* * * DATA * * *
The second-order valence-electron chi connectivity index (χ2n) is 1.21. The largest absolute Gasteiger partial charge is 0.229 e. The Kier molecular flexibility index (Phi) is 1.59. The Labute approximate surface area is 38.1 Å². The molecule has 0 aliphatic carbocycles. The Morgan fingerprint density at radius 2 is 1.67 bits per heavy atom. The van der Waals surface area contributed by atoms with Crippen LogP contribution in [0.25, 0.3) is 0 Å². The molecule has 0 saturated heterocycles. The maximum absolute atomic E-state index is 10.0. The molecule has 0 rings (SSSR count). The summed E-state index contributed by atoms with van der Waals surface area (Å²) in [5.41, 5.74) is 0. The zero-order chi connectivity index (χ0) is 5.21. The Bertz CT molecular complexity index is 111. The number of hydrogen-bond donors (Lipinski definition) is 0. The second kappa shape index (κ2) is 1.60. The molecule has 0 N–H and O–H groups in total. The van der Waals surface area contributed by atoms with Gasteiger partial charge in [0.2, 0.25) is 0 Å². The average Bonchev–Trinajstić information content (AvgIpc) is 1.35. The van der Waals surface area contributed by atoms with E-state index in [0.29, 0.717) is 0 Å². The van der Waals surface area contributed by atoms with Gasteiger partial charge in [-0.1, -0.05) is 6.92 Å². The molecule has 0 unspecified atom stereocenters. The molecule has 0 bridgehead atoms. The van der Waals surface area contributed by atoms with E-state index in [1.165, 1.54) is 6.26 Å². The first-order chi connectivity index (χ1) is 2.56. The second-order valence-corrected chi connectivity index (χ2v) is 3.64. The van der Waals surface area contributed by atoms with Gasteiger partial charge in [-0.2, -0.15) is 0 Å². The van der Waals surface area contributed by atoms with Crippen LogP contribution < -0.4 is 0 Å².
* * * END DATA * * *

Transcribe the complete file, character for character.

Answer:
The second-order valence-electron chi connectivity index (χ2n) is 1.21. The largest absolute Gasteiger partial charge is 0.229 e. The Kier molecular flexibility index (Phi) is 1.59. The Labute approximate surface area is 38.1 Å². The molecule has 0 aliphatic carbocycles. The Morgan fingerprint density at radius 2 is 1.67 bits per heavy atom. The van der Waals surface area contributed by atoms with Crippen LogP contribution in [0.25, 0.3) is 0 Å². The molecule has 0 saturated heterocycles. The maximum absolute atomic E-state index is 10.0. The molecule has 0 rings (SSSR count). The summed E-state index contributed by atoms with van der Waals surface area (Å²) in [5.41, 5.74) is 0. The zero-order chi connectivity index (χ0) is 5.21. The Bertz CT molecular complexity index is 111. The number of hydrogen-bond donors (Lipinski definition) is 0. The second kappa shape index (κ2) is 1.60. The molecule has 0 N–H and O–H groups in total. The van der Waals surface area contributed by atoms with Gasteiger partial charge in [0.2, 0.25) is 0 Å². The average Bonchev–Trinajstić information content (AvgIpc) is 1.35. The van der Waals surface area contributed by atoms with E-state index in [0.29, 0.717) is 0 Å². The van der Waals surface area contributed by atoms with Gasteiger partial charge in [-0.1, -0.05) is 6.92 Å². The molecule has 0 unspecified atom stereocenters. The molecule has 0 bridgehead atoms. The van der Waals surface area contributed by atoms with E-state index in [1.165, 1.54) is 6.26 Å². The first-order chi connectivity index (χ1) is 2.56. The second-order valence-corrected chi connectivity index (χ2v) is 3.64. The van der Waals surface area contributed by atoms with Gasteiger partial charge in [-0.2, -0.15) is 0 Å². The van der Waals surface area contributed by atoms with Crippen LogP contribution < -0.4 is 0 Å².